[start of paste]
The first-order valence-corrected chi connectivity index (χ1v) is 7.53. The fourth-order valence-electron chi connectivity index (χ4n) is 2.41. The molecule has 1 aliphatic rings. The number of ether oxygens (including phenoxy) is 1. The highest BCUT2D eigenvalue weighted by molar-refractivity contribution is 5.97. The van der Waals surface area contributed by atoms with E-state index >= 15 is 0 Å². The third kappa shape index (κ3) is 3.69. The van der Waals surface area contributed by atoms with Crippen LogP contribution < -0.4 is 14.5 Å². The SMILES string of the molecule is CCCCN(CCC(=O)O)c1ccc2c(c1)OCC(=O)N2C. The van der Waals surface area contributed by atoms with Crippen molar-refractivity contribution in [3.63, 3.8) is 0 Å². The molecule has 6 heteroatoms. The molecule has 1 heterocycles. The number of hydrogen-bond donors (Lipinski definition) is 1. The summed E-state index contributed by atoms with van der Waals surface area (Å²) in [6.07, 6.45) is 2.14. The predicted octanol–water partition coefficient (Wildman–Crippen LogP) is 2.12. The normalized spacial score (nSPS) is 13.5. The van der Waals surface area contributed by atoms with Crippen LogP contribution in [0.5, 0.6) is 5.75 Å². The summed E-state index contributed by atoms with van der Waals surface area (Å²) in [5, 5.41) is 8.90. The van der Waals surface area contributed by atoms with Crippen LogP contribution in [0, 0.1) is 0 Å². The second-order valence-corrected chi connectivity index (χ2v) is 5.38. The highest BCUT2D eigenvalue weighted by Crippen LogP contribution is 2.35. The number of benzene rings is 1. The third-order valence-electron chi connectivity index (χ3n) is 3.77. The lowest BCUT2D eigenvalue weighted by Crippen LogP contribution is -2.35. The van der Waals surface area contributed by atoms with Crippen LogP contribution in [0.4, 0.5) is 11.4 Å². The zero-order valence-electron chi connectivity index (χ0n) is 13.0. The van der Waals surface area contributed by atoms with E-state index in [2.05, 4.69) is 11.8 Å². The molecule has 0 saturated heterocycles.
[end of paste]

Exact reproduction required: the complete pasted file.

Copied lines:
The first-order valence-corrected chi connectivity index (χ1v) is 7.53. The fourth-order valence-electron chi connectivity index (χ4n) is 2.41. The molecule has 1 aliphatic rings. The number of ether oxygens (including phenoxy) is 1. The highest BCUT2D eigenvalue weighted by molar-refractivity contribution is 5.97. The van der Waals surface area contributed by atoms with E-state index >= 15 is 0 Å². The third kappa shape index (κ3) is 3.69. The van der Waals surface area contributed by atoms with Crippen LogP contribution < -0.4 is 14.5 Å². The SMILES string of the molecule is CCCCN(CCC(=O)O)c1ccc2c(c1)OCC(=O)N2C. The van der Waals surface area contributed by atoms with Crippen molar-refractivity contribution in [3.63, 3.8) is 0 Å². The molecule has 6 heteroatoms. The molecule has 1 heterocycles. The number of hydrogen-bond donors (Lipinski definition) is 1. The summed E-state index contributed by atoms with van der Waals surface area (Å²) in [6.07, 6.45) is 2.14. The predicted octanol–water partition coefficient (Wildman–Crippen LogP) is 2.12. The normalized spacial score (nSPS) is 13.5. The van der Waals surface area contributed by atoms with Crippen LogP contribution in [0.5, 0.6) is 5.75 Å². The summed E-state index contributed by atoms with van der Waals surface area (Å²) in [5, 5.41) is 8.90. The van der Waals surface area contributed by atoms with Crippen LogP contribution in [0, 0.1) is 0 Å². The second-order valence-corrected chi connectivity index (χ2v) is 5.38. The highest BCUT2D eigenvalue weighted by Crippen LogP contribution is 2.35. The number of benzene rings is 1. The third-order valence-electron chi connectivity index (χ3n) is 3.77. The lowest BCUT2D eigenvalue weighted by Crippen LogP contribution is -2.35. The van der Waals surface area contributed by atoms with Crippen LogP contribution in [0.4, 0.5) is 11.4 Å². The zero-order valence-electron chi connectivity index (χ0n) is 13.0. The van der Waals surface area contributed by atoms with E-state index in [2.05, 4.69) is 11.8 Å². The molecule has 0 saturated heterocycles.